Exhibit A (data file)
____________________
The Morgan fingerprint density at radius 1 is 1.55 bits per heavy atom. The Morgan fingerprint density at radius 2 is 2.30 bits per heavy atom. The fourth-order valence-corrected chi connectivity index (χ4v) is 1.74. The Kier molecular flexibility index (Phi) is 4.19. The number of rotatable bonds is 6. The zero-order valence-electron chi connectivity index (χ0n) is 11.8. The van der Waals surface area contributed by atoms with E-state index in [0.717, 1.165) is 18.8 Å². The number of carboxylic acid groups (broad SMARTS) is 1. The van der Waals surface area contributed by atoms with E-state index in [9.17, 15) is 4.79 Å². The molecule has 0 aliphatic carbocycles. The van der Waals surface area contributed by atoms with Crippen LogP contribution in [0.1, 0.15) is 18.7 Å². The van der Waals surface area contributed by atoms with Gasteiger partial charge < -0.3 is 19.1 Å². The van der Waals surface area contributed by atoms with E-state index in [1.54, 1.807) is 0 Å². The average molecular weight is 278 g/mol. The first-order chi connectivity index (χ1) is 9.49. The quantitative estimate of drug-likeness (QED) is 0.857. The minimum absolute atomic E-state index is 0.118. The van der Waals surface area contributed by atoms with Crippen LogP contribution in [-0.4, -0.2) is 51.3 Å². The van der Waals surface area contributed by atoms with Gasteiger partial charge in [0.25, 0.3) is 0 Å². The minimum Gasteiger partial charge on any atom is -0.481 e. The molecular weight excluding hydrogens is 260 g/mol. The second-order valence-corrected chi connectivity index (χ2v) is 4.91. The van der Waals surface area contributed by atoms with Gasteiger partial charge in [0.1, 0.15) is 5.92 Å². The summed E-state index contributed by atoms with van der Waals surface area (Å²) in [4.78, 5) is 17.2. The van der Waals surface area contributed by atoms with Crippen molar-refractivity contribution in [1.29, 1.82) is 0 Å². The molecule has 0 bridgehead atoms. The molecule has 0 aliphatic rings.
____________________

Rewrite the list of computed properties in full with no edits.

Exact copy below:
The Morgan fingerprint density at radius 1 is 1.55 bits per heavy atom. The Morgan fingerprint density at radius 2 is 2.30 bits per heavy atom. The fourth-order valence-corrected chi connectivity index (χ4v) is 1.74. The Kier molecular flexibility index (Phi) is 4.19. The number of rotatable bonds is 6. The zero-order valence-electron chi connectivity index (χ0n) is 11.8. The van der Waals surface area contributed by atoms with E-state index in [0.717, 1.165) is 18.8 Å². The number of carboxylic acid groups (broad SMARTS) is 1. The van der Waals surface area contributed by atoms with E-state index in [9.17, 15) is 4.79 Å². The molecule has 0 aliphatic carbocycles. The van der Waals surface area contributed by atoms with Crippen LogP contribution in [0.1, 0.15) is 18.7 Å². The van der Waals surface area contributed by atoms with Gasteiger partial charge < -0.3 is 19.1 Å². The van der Waals surface area contributed by atoms with E-state index in [1.54, 1.807) is 0 Å². The average molecular weight is 278 g/mol. The first-order chi connectivity index (χ1) is 9.49. The quantitative estimate of drug-likeness (QED) is 0.857. The minimum absolute atomic E-state index is 0.118. The van der Waals surface area contributed by atoms with Crippen LogP contribution in [-0.4, -0.2) is 51.3 Å². The van der Waals surface area contributed by atoms with Gasteiger partial charge in [0.25, 0.3) is 0 Å². The minimum Gasteiger partial charge on any atom is -0.481 e. The molecular weight excluding hydrogens is 260 g/mol. The second-order valence-corrected chi connectivity index (χ2v) is 4.91. The van der Waals surface area contributed by atoms with Gasteiger partial charge in [0.1, 0.15) is 5.92 Å². The summed E-state index contributed by atoms with van der Waals surface area (Å²) in [4.78, 5) is 17.2. The van der Waals surface area contributed by atoms with Crippen molar-refractivity contribution in [1.29, 1.82) is 0 Å². The molecule has 0 bridgehead atoms. The molecule has 0 aliphatic rings.